integrate f a b = d * sum [ f (a + d*k) | k <- [0..n] ] - d/2.0 * (f a + f b)
where
n = 1000
d = (b - a) / n
```
```If you insist on where:
integrate f = \a b -> case () of
() -> d * sum [ f (a + d*k) | k <- [0..n] ] - d/2.0 * (f a + f b)
where
d = (b - a) / n
n = 1000
Looks pretty nice, does it not?
To make the case look a bit more motivated:
integrate f = \a b -> case (f a + f b) of
fs -> d * sum [ f (a + d*k) | k <- [0..n] ] - d/2.0 * fs
where
d = (b - a) / n
n = 1000
```
```try:
integrate f a b = d * sum [ f (a + d*k) | k <- [0..n] ] - d/2.0 * (f a + f b)
where
d = (b - a) / n
n = 1000```

### Reusing a Lambda function in Haskell

```I'm supposed to take this code:
f x y z = x^3 - g (x + g (y - g z) + g (z^2))
where g x = 2*x^2 + 10*x + 1
And rewrite it without where (or let).
They mean to write it with a Lambda function (\x ->...)
I'm trying to reuse a Lambda function on Haskell. Any ideas?
```
```As bravit hints at, you can rewrite a non-recursive let using a lambda in the following way:
let x = A in B ==> (\x -> B) A
where x is a variable and A and B are expressions.
```
```To reuse something you can make it an argument to something.
```
```I think the intention is what bravit hints at.
The smartypants follow-the-letters-of-the-law workaround is binding g with a case ;)
```
```To expand on hammar's and bravit's hints, your solution is going to require not just one lambda, but two - one of which will look a great deal like g, and the other of which will look a great deal like the second half of f
```
```Using lambda calculus g is (\x -> 2*x^2 + 10*x + 1)
So you need to substitute g with that in f x y z = x^3 - g (x + g (y - g z) + g (z^2))
\$> echo "f x y z = x^3 - g (x + g (y - g z) + g (z^2))" | sed -r -e 's/g/(\\x -> 2*x^2 + 10*x + 1)/g'
f x y z = x^3 - (\x -> 2*x^2 + 10*x + 1) (x + (\x -> 2*x^2 + 10*x + 1) (y - (\x -> 2*x^2 + 10*x + 1) z) + (\x -> 2*x^2 + 10*x + 1) (z^2))
I'm just kidding, sorry.
```
```That question seems kinda curious and interesting for me. So, I'm trying to figured out what is lambda calculus is, find an answer and want to show it to OP (all hints have already been showed actually, spoiler alert).
Firstly, lets try to redefine f:
λ> let f = (\g x y z -> x^3 - g(x + g(y - g z) + g(z^2)))
f ::
(Integer -> Integer) -> Integer -> Integer -> Integer -> Integer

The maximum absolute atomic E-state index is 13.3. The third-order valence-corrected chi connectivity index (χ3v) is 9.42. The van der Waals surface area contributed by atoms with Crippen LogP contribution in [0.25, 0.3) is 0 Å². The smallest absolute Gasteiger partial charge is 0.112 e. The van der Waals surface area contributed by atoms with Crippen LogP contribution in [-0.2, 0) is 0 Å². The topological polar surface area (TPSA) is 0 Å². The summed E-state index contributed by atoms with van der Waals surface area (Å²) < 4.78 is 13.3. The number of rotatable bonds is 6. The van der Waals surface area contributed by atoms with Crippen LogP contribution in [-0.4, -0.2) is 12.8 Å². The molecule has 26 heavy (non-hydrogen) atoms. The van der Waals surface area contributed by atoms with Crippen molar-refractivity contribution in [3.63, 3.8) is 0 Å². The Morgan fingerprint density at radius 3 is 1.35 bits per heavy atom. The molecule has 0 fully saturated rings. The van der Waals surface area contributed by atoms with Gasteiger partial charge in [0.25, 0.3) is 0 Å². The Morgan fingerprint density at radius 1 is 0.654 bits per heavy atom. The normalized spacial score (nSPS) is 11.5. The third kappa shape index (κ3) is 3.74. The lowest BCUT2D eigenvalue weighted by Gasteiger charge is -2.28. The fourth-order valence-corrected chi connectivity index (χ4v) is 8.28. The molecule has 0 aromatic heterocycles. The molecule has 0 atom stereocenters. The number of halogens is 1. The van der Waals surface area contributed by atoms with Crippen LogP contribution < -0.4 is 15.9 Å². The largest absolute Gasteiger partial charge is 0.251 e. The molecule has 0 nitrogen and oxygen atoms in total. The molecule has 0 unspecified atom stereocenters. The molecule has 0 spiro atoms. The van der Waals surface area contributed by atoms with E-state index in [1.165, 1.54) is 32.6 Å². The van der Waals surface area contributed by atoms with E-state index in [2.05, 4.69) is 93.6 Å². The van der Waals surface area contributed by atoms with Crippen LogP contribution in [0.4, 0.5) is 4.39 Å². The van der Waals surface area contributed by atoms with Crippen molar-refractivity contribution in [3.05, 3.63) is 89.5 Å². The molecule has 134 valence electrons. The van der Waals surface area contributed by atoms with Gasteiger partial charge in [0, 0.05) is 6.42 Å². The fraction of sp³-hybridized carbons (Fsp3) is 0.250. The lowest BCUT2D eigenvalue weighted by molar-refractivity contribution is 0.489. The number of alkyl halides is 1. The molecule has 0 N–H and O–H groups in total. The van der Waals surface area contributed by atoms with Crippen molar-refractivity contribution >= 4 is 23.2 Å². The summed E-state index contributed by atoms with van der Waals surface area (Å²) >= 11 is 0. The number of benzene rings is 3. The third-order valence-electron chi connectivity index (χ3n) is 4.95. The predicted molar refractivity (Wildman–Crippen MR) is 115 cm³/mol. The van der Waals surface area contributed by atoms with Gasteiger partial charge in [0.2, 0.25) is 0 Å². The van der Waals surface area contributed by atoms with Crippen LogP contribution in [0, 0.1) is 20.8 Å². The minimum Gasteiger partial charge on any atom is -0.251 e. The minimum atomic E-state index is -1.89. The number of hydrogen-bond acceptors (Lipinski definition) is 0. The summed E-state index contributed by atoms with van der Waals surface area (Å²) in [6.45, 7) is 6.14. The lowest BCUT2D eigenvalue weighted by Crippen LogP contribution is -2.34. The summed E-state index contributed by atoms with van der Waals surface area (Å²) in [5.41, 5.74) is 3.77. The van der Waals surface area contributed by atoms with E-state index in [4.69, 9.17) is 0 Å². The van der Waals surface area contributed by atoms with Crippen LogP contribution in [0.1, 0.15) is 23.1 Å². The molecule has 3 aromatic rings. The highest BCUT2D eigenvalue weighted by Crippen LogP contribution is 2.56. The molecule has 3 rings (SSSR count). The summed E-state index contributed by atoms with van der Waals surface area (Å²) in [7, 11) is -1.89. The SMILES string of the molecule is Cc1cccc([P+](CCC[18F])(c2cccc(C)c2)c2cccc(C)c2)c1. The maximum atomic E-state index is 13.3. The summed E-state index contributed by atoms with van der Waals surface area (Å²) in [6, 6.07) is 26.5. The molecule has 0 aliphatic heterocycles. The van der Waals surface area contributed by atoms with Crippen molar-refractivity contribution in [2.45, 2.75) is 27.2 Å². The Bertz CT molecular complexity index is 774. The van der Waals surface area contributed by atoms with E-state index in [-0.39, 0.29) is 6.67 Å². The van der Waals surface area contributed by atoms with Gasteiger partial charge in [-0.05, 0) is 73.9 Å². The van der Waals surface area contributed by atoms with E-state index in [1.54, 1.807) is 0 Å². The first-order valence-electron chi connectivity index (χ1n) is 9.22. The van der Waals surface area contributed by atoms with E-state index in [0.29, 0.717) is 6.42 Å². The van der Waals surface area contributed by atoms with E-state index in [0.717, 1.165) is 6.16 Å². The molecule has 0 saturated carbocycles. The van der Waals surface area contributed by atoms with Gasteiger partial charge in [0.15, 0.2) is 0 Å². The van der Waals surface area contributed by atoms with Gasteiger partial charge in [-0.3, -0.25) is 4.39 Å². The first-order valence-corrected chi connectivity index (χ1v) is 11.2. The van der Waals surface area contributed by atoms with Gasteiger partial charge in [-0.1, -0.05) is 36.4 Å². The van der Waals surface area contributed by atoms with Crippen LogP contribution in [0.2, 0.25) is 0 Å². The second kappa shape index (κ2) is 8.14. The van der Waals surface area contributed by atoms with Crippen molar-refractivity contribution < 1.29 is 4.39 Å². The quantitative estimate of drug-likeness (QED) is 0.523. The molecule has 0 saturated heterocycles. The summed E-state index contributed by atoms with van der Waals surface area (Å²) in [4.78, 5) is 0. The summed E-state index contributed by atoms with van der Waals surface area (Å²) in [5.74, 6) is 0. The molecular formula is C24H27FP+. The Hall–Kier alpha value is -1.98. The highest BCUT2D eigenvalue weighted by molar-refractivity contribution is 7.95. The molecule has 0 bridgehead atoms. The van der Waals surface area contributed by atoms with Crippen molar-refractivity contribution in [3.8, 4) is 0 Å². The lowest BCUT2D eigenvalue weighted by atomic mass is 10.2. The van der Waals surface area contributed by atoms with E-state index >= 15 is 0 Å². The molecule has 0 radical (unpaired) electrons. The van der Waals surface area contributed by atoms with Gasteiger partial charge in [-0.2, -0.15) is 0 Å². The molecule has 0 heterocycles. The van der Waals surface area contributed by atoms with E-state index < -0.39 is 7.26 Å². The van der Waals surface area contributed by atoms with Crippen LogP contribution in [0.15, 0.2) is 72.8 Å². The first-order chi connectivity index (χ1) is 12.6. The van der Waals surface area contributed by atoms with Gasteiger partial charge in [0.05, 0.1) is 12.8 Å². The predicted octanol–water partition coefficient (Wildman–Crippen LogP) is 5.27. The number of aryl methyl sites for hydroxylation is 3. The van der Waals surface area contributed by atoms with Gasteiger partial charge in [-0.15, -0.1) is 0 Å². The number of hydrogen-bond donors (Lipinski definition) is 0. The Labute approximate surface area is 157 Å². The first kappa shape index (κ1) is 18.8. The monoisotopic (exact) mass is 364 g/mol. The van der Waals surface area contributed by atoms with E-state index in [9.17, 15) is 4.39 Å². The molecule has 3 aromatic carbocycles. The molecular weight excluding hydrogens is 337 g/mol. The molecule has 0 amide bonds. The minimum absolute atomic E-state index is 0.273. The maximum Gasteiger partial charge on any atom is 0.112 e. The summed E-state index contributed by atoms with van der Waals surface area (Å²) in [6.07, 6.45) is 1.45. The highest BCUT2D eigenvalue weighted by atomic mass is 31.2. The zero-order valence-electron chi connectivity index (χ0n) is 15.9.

So, we've got function, which get function and 3 numbers and return the answer. Using curring we can add g definition right here, like f_new = f g:
λ> let f = (\g x y z -> x^3 - g(x + g(y - g z) + g(z^2))) (\x -> 2*x^2 + 10*x + 1)
f :: Integer -> Integer -> Integer -> Integer
We're done. Let's check it:
λ> f 0 0 0
-13
UPD:
In those examples let is just a way to declare function in the interpreter, so final answer is:
f :: Num a => a -> a -> a -> a
f = (\g x y z -> x^3 - g(x + g(y - g z) + g(z^2))) (\x -> 2*x^2 + 10*x + 1)```

### Calculation steps in Haskell foldr

```Does anybody know the steps of haskell 'foldr' use of function?
GHCI Command Window:
foldr (\x y -> 2*x + y) 4 [5,6,7]
The result after evaluation:
40
Steps on this,
Prelude> foldr (\x y -> 2*x + y) 4 [5,6,7]
6 * 2 + (7 * 2 + 4)
12 + 18 = 30
5 * 2 + 30 = 40 v
```
```One definition of foldr is:
foldr :: (a -> b -> b) -> b -> [a] -> b
foldr f acc [] = acc
foldr f acc (x:xs) = f x (foldr f acc xs)
The wikibook on Haskell has a nice graph on foldr (and on other folds, too):
: f
/ \ / \
a : foldr f acc a f
/ \ -------------> / \
b : b f
/ \ / \
c [] c acc
I.e. a : b : c : [] (which is just [a, b, c]) becomes f a (f b (f c acc)) (again, taken from wikibook).
So your example is evaluated as let f = (\x y -> 2*x + y) in f 5 (f 6 (f 7 4)) (let-binding only for brevity).
```
```You can actually easily visualize it for yourself:
import Text.Printf
showOp f = f (printf "(%s op %s)") "0" ["1","2","3"]
then
Main> showOp foldr
"(1 op (2 op (3 op 0)))"
Main> showOp foldl
"(((0 op 1) op 2) op 3)"
Main> showOp scanl
["0","(0 op 1)","((0 op 1) op 2)","(((0 op 1) op 2) op 3)"]
```
```[This was supposed to be a comment on delnan's remark, but was too wordy...]
Yoon, you can open a private 'conversation' with lambdabot on the #haskell irc (e.g. at http://webchat.freenode.net/ ). She has a simple reflection ability, so you can type meaningless letters, e.g.
Yoon: > foldr (\x y -> 2*x + y) o [a,b,c,d]
lamdabot: 2 * a + (2 * b + (2 * c + (2 * d + o)))
This says what is evaluated, but as Edka points out you get a picture of the order of evaluation from say
Yoon: > reverse (scanr (\x y -> 2*x + y) o [a,b,c,d])
lambdabot: [o,2 * d + o,2 * c + (2 * d + o),2 * b + (2 * c + (2 * d + o)),2 * a + (2 * b + (2 * c + (2 * d + o)))
I remember imprinting some good lessons playing around with foldr, foldl, scanr, scanl and this clever device.```